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Brier Dudley offers a critical look at technology and business issues affecting the Northwest.

March 17, 2010 at 10:58 AM

Mobile apps $17B market soon, app seller claims

London-based mobile app seller GetJar created a stir today by releasing a study saying the mobile apps business will grow to $17.5 billion by 2012.

With 4 billion-plus mobile phone users around the world, that suggests an average of $4 per user generated by mobile apps.

appschart.jpg

Downloads of mobile apps will grow from 7 billion in 2009 to nearly 50 billion in 2012. The value of apps sold would then be greater than sales of music CDs, the study said.

Also predicted is a continuing shift away from “on deck” apps distributed by phone companies toward downloads from app stores, such as GetJar. The study predicted that on-deck applications’ share of sales will fall to 23 percent, from 60 percent in 2009.

By 2012, Europe will be a bigger market for apps than the U.S., spending $8.5 billion versus $6.7 billion.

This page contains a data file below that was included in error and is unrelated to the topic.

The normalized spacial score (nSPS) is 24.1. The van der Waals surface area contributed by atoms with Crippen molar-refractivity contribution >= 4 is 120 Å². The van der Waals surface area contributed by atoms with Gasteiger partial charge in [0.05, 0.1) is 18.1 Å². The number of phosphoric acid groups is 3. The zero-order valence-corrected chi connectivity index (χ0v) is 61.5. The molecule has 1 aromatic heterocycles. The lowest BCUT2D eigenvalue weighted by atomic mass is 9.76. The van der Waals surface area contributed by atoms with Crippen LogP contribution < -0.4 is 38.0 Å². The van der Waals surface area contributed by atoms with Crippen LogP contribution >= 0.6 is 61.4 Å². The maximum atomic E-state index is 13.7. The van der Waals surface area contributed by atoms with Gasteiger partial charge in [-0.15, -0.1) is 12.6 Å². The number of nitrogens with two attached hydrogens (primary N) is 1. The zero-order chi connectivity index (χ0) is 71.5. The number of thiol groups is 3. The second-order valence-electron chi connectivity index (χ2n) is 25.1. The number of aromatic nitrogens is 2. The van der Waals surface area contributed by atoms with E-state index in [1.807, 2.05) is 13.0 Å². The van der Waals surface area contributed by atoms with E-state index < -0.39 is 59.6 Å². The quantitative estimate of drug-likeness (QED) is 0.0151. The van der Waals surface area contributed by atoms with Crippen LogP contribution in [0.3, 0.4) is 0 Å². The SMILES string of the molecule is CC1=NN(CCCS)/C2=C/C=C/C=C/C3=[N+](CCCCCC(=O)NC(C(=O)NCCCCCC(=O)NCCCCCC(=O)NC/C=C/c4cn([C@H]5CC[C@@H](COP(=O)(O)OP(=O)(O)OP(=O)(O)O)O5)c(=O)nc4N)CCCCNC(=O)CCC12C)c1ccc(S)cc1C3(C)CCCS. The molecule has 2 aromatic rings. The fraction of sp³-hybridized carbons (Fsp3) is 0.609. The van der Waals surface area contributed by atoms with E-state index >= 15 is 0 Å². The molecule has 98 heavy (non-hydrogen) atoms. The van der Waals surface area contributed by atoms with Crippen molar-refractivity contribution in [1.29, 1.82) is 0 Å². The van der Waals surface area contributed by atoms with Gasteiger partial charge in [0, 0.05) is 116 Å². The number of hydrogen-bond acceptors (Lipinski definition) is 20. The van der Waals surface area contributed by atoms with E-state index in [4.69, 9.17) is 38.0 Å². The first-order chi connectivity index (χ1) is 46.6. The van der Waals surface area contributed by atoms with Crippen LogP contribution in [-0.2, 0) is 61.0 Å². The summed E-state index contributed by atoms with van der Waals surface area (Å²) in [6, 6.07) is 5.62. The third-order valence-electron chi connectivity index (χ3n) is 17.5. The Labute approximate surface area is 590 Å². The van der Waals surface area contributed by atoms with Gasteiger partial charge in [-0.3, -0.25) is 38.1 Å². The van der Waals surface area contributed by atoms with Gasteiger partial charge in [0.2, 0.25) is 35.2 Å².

Asia now accounts for the most downloads, but consumers there spend far less on them than North Americans — they’re spending an average of 10 cents per app, vs. the $1.09 spent in this region.

The study predicts the overall average selling price of apps will fall 29 percent, from its current level around $1.90, but ad revenue from apps is expected to stay flat.

GetJar also predicted a shakeout in the number of app stores, which grew from eight to 38 last year and will continue growing this year.

“This report signifies a battle for survival of the fittest among app stores worldwide — with app revenue and growth opportunities growing significantly,” Chief Executive Ilja Laurs said in the release. “There is no way that this many app stores will survive in the long term and while the value of the global app economy is set to be astoundingly high by 2012, we think only a few app stores will share this revenue.”

The study was done for GetJar by Issaquah mobile consultant Chetan Sharma. GetJar has other local ties; its vice president of sales, Bill Scott, is a Seattle native who used to work at InfoSpace.

Comments | Topics: Android, Apple, apps business

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